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December 17, 2015 06:10 PM

When Academy Awards co-producer Reginald Hudlin first read the script for the upcoming biopic Marshall, based on Supreme Court Justice Thurgood Marshall, he jumped at the opportunity to sign on as director.

“I’ve always been a huge Thurgood Marshall fan,” Hudlin, 54, tells PEOPLE of his decision to direct the film. “He is a man who made America fulfill its promise of being a great nation. He’s one of our country’s greatest heroes because he’s a fighter for justice – it’s an important story to tell.”

The late Marshall was the first African-American judge to serve on the U.S. Supreme Court. And while he may be best known as the lawyer who fought for racial equality and found victory in the landmark case Brown v. Board of Education, Hudlin says that’s not the part of Marshall’s life the film focuses on.

“This script popped out to me because it wasn’t the story that we’ve heard before,” explains Hudlin.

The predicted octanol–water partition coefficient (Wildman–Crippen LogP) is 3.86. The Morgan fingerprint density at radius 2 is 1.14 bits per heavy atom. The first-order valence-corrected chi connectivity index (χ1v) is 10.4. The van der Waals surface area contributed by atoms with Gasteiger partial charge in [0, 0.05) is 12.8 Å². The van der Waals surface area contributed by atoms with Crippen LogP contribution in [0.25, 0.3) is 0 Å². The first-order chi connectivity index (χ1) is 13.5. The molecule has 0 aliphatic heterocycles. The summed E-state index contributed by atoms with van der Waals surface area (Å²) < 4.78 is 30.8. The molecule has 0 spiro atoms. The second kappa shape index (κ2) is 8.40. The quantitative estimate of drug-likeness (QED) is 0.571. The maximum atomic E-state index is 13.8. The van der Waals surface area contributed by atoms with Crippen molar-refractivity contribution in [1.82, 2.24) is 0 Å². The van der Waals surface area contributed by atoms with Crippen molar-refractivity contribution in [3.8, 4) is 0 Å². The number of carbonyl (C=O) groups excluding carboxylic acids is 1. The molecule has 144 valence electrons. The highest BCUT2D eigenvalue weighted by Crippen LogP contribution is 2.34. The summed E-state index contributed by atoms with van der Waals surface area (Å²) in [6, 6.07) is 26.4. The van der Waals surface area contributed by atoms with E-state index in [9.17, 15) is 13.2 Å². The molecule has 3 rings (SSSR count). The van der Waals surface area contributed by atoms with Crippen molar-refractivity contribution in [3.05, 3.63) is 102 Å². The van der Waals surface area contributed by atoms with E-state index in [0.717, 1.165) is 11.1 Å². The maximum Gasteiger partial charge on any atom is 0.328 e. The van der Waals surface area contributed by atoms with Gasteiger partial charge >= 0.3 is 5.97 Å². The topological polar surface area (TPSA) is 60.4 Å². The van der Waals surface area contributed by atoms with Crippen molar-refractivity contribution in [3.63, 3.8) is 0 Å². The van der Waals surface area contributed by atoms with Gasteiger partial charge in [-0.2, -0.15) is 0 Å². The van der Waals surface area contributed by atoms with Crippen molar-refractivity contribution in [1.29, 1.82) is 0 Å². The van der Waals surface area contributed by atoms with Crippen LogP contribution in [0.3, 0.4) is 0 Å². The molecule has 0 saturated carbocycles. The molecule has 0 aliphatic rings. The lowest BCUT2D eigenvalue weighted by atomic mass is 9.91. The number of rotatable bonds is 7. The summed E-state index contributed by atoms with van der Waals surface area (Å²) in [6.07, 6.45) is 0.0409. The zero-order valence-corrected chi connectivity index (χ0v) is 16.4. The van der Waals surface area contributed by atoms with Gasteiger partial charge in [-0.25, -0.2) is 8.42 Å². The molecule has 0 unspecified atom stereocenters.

Marshall focuses on an important case in the Supreme Court justice’s early career. In the film, Marshall defends a black chauffeur accused of sexual assault and attempted murder by his wealthy employer. Marshall is teamed up with a Jewish lawyer who has never tried a case before, and together, they fight for justice in a trail that would later help lay the groundwork for the civil rights movement.

Hudlin says the film’s message is more relevant than ever today.

“Our country is going through a lot of transition. There is a lot of debate over American values,” he says. “The suspect [in the film] is not a perfect citizen. He is a guy with a checkered past – but that doesn’t mean that you committed the crime. People today want to take shortcuts. But Thurgood Marshall worked his entire life to prove that there is no shortcut to justice.”

Chadwick Boseman (Captain America: Civil War) will star as the respected Supreme Court justice.

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Marshall isn’t the only historical figure Boseman has portrayed on-screen. He also played Jackie Robinson in the film 42 in 2013, and James Brown in 2014’s Get on Up. It was Boseman’s experience playing such legends that made him an easy choice for Hudlin to cast.

“He’s such a chameleon and can do so much as an actor,” says Hudlin. “But Thurgood is still a kind of character that he has never had the opportunity to play. We talked a lot about who Thurgood is as a person.”

“I’m excited to see where he goes with it,” Hudlin adds.

Marshall begins production in Los Angeles next week.

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